Pooling lauroyl peroxide (LPO) with nitric acid, we used differential scanning calorimetry (DSC) to assess the thermokinetic
parameters, such as exothermic onset temperature (T0), heat of decomposition (ΔHd), frequency factor (A), and the other safety parameters. When LPO was contaminated with nitric acid (HNO3), we found the exploder 1-nitrododecane. Obvious products were sensitive and hazardous chemicals. Concentration reaching
1–12 N HNO3 emitted a large amount of heat. This study combined with curve-fitting method to elucidate its unsafe characteristics and
thermally sensitive structure to help prevent runaway reactions, fires and explosions in the process environment. According
to the findings and the concept of inherently safer design, LPO runaway reactions could be adequately prevented in the relevant
Lauroyl peroxide (LPO) is a typical organic peroxide that has caused many thermal runaway reactions and explosions. Differential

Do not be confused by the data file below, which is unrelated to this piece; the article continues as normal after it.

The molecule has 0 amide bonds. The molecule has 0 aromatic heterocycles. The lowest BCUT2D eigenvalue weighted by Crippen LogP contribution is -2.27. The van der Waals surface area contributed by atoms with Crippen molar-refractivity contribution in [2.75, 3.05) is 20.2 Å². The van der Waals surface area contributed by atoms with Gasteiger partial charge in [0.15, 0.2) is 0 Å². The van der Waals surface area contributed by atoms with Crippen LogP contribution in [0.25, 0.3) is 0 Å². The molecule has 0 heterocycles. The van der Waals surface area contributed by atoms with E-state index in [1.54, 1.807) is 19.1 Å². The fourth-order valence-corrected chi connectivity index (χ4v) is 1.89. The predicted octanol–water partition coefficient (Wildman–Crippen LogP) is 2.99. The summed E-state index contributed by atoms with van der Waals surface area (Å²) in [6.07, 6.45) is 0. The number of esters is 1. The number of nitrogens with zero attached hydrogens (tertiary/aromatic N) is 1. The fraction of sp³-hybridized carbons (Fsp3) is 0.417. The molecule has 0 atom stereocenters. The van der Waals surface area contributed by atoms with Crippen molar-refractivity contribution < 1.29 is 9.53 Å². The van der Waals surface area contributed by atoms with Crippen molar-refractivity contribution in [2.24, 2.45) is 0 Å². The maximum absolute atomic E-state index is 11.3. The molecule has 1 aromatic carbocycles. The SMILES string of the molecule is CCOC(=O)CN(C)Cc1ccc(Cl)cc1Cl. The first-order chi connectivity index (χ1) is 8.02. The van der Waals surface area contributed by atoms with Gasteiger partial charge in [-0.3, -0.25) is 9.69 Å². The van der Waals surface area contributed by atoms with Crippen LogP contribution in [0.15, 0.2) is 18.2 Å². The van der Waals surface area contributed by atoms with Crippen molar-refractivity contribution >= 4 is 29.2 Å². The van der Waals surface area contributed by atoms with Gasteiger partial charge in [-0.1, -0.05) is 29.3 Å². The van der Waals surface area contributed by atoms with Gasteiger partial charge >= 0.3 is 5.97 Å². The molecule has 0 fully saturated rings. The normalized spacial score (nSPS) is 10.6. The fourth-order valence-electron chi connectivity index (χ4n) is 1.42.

scanning calorimetry (DSC) was employed to determine the fundamental thermokinetic parameters that involved exothermic onset
temperature (T0), heat of decomposition (ΔHd), and other safety parameters for loss prevention of runaway reactions and thermal explosions. Frequency factor (A) and activation
energy (Ea) were calculated by Kissinger model, Ozawa equation, and thermal safety software (TSS) series via DSC experimental data.
Liquid thermal explosion (LTE) by TSS was employed to simulate the thermal explosion development for various types of storage
tank. In view of loss prevention, calorimetric application and model analysis to integrate thermal hazard development were
necessary and useful for inherently safer design.
It is our honor and pleasure to discuss some phenomena of specific organic peroxide with Prof. M. Malow and Prof. K. D. Wehrstedt.
The kinetic parameters of the thermal behavior of lauroylperoxide (LPO) were detected by DSC under non
-linking agents [ 1 , 2 ]. However, a critical factor for OPs, which have relatively weak oxygen linkage and hydroperoxide radical in the presence of reaction solution, is one of thermal hazards in triggering a runaway incident [ 3 – 5 ].
Comments on the “Letter to the editor” by M.-L. You and C.-M. Shu (Journal of Thermal Analysis and Calorimetry, 2010;100:367–369) as response to the “Letter to the editor” by M. Malow and K.-D. Wehrstedt (Journal of Thermal Analysis and Calorimetry, 2009;98:885–886)